On Friday, the United States House of Representatives passed landmark legislation requiring cruise ships to promptly report crimes at sea to the United States Coast Guard and the Federal Bureau of Investigations.  Newspapers throughout the United States covered the historic legislation which finally brought some long overdue accountability to the cruise industry.  And, as usual, the Miami Herald didn’t cover the story.

Plenty of Stories – No Coverage from the Miami Herald

There have been a remarkable number of high profile stories involving cruise passengers over the course of the past five years.  Shipboard crimes, ship fires, and missing passengers.  These events are covered routinely by the L.A. Times, New York Times, San Francisco Chronicle, and other national newspapers. 

Miami Herald - Cruise CrimeBut the Miami Herald has remained oddly silent over the past many years. One reason is that the Miami Herald is best known for its puff pieces and color photographs in its Sunday travel (i.e., cruise) section.  The Miami Herald’s Executive Business Editor, Jane Wooldridge, was the newspaper’s former Travel Editor for the past ten years.   

The Herald’s "Cruises" page resembles more of a "food and wine" or "lifestyle" section than actual news.  You can still reach Ms. Wooldridge at "Travels with Jane."  You can follow her on Twitter @JaneWooldridge, where her profile includes a reference to being a "travel addict." 

The Miami Herald – A "Cruise Travel Section" Masquerading As A "Business Section"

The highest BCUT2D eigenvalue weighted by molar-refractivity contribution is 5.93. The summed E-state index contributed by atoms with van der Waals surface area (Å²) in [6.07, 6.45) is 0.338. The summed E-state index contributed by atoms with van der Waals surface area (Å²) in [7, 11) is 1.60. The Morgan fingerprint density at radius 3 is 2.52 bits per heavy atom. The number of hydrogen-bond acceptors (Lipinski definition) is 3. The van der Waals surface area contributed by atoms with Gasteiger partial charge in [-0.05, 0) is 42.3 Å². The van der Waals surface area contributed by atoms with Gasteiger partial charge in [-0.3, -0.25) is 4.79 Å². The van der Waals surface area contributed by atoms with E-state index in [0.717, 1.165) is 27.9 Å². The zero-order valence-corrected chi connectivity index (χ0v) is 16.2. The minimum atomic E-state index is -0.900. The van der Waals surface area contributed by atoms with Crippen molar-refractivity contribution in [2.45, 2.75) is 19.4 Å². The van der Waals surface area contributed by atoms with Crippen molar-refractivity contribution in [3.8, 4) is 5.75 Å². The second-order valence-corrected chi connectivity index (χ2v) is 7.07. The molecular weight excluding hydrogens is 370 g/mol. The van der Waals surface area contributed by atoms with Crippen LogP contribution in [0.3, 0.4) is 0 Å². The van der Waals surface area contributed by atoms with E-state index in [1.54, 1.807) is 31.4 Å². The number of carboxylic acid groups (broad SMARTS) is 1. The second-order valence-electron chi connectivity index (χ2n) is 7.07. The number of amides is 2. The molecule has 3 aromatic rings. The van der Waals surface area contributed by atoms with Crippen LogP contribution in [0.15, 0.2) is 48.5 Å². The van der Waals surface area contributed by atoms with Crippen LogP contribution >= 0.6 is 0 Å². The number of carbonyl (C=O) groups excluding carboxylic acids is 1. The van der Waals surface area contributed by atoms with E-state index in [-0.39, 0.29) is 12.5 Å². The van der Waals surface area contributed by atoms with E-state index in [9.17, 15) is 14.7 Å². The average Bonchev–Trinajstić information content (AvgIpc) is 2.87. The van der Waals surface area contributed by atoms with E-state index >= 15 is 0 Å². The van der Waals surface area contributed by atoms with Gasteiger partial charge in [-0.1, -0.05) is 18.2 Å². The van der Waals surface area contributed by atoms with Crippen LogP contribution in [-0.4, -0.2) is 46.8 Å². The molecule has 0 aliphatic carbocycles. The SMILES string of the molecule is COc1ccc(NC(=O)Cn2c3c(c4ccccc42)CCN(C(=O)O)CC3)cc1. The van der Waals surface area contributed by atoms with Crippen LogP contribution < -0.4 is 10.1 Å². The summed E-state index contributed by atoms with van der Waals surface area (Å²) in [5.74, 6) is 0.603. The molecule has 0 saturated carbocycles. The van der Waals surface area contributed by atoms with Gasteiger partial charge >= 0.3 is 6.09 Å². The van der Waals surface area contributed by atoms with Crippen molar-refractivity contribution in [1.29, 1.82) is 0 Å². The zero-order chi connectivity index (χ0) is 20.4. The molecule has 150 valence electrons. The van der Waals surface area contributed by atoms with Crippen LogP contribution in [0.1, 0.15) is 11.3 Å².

Does the Herald contain some interesting travel articles and happy cruise stories?  No doubt.  But undercover investigation, probing journalism, or insight into hard issues like sexual assault, cover ups of shipboard crimes, and cruise ship dumping?  No way. 

The Miami Herald depends heavily on the cruise line advertising to keep it afloat.

Look for Insightful News Regarding the "Cruise Capital of the World" from Reporters in Iowa 

So we are left with newspapers outside of Florida to cover the uncomfortable issues involving the hundreds of foreign flagged cruise ships based in Miami.  No reporter in Miami – the "Cruise Capital of the World" – will touch the stories. On Friday, newspapers like the Greenwich Post, Connecticut Post, and even the Daily Reporter from Spencer Iowa covered the new cruise crime bill. I posted articles mentioning the victims who have been responsible for pushing for this legislation over the past five years in articles "Congress Passes Cruse Crime Law" and  Cruise Safety Bill Heartens Greenwich Victim’s Family.

The closest story to Miami came from the Fort Lauderdale Sun Sentinel newspaper, in an article entitled "Legislation to Keep Cruise Passengers and Crew Safe Passes U.S. House."  The article mentioned the Cruise Line International Association ("CLIA"), but neglected to explain that CLIA spent millions fighting the legislation over the years and threw in the towel when it appeared the legislation would pass.  The article didn’t mention the International Cruise Victims ("ICV") association or any of the many cruise crime victims whose efforts led to the safety legislation. 


Photo credit    Daquella Manera Flickr Photostream